Should factom have a shorter blocktime?

A shorter block time probably isn't the answer to most question someone would ask about how to improve factom.

In the whitepaper, we had a 1 minute block time, and that would get aggregated every 10 minutes into an anchor. After learning a bit about what we were trying to build, with block times that were short, we wouldn't get the aggregation benefits that having multiple entries in a chain would give.

If you have a bunch of entries in a single chain, then those would all get aggregated into a single Entry block, which would boil down to 64 bytes in the Directory block. The Directory block is something that all users need to share in the system. Getting that globally shared structure as compact as possible was one of the project goals. (This is why Factoid and EC blocks are handled separately from directory blocks. By shortening the blocktime to 1 minute, if someone is putting a bunch of entries into the blockchain around the same time, it would 10x the amount of their part of the shared data that everyone reading the blockchain would need to parse, for all time. So this is taking a perspective from looking at the historical blockchain. At that point it won't matter if the blocks were 10 minutes or 1 minute long. (OK you could argue that there would be more resolution with a 1 minute block time, but the answer to that is that all Entry blocks already have minute markers in them. That will show which minute in the 10 minute block time that a particular entry was included into the process list, for a historical perspective)

I think the main desire for a shorter block time would be to have faster feedback from a real time user interface perspective. By having 1 minute blocks instead of 10 minute blocks, people will get feedback 9 minutes faster in worst case. While true, that is still slow from a user feedback perspective, and there is a better answer.

All the current infrastructure deals in blocks. It is easier to deal with blocks, for many reasons. When a block is saved to the database there isn't a whole lot of expectation that it gets undone. (it can happen, but it is rare and most systems handle it poorly, but I digress). Most of the factomd APIs deal with data that has been saved to the database. This is mostly because we want to provide correct answers, and the nature of distributed consensus means that reporting about non-finalized things is probabilistic. That being said, there is nothing in the protocol stopping an API viewing and applications using data that is in the process list. In the coming years I do expect explorers and other infrastructure to give feedback to the user based on where in the process flow a particular transaction is in. There is some of that info already, foe example the pending-entries call: The ack call shows the details of how far along a transaction is on its way into the blockchain as well: Looking at this info would give a much better user feedback than merely having a shorter block time.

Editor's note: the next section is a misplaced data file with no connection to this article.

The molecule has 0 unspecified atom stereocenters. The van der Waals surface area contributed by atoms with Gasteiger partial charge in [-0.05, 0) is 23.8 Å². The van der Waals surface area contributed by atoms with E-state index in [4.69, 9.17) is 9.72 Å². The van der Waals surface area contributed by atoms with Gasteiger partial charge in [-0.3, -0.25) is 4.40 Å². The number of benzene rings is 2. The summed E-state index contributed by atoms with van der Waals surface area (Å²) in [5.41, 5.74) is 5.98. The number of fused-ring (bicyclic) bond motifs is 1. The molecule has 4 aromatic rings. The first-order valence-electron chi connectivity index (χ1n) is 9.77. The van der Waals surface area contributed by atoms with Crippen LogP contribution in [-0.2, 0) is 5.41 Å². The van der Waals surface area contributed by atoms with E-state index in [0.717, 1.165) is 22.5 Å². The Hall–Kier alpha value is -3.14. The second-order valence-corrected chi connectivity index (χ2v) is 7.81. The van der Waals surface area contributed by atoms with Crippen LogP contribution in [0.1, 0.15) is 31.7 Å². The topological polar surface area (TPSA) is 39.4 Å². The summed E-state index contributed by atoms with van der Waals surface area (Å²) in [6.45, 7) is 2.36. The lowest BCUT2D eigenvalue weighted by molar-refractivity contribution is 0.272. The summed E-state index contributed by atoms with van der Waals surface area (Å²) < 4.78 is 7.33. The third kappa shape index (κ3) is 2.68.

It also comes down to human levels of attention. Longer than 10 minutes is probably too long to really hold someone's attention to wait on something. If people want something more instantaneous, then looking at acknowledgements is the way to go, and that happens within seconds. (waiting for an EOM gives a bit more assurance that all the federated servers have seen your entry and your data isn't off on a fork somewhere, but that is a real edge case. Also, the current APIs are polling based. Again, there is nothing in the protocol that will stop callback style APIs that will give instant feedback when a network action is detected locally.

All this to day, a shorter blocktime is not the answer to a better user interface. Giving users better visibility into the block building process will give a better user experience than faster blocks.
Thanks for opening the discussion Brian.
I am a bit confused about the way you bring the topic though, because it seems you only find disadvantages to idea, so I am wondering why do you propose it? Generally I expect people bringing an idea to back it with some pros and few cons, which is not the case here ^^' Can you give us a bit of context why you're putting the topic on the table?
Speaking for Sphereon. We would certainly like to know asap about the entries. In the process list is fine for us. With current pause/stall mechanism I guess shortening the block time from 10 to 1 minute for instance, would only decrease the risk of an entry not being anchored into the block. As a pause/stall doesn't happen too often I am not sure whether changing it would add much benefit. What would be cool I guess is if a node could do callbacks itself instead of relying on 3rd party application on top that do that.
I’m for keeping 10 minutes blocks.

1. Bitcoin blockchain operates with 10 minutes block, and having 10 minutes for dblocks looks clear for everyone — 1 dblock = 1 anchor = 1 btc block

What if we have 1 minute dblocks?
Will we hash batch of 10 dblocks and anchor this hash into btc once every 10 mins?

Looks more complicated and less clear.

2. 10 minute time interval is OK for almost all types of data except games, but even 1 minute is too long for game apps.

3. I may comment from the Open API side — I design it to allow users to operate with all chains & entries — incl. processing chains/entries.

From the Open API user experience there is completely no difference between 10- & 1-minute blocks.

4. Having 1-minute blocks = having a larger size blockchain. Look at EOS? How much their blockchain — terrabyte(s)? I like how compact Factom is.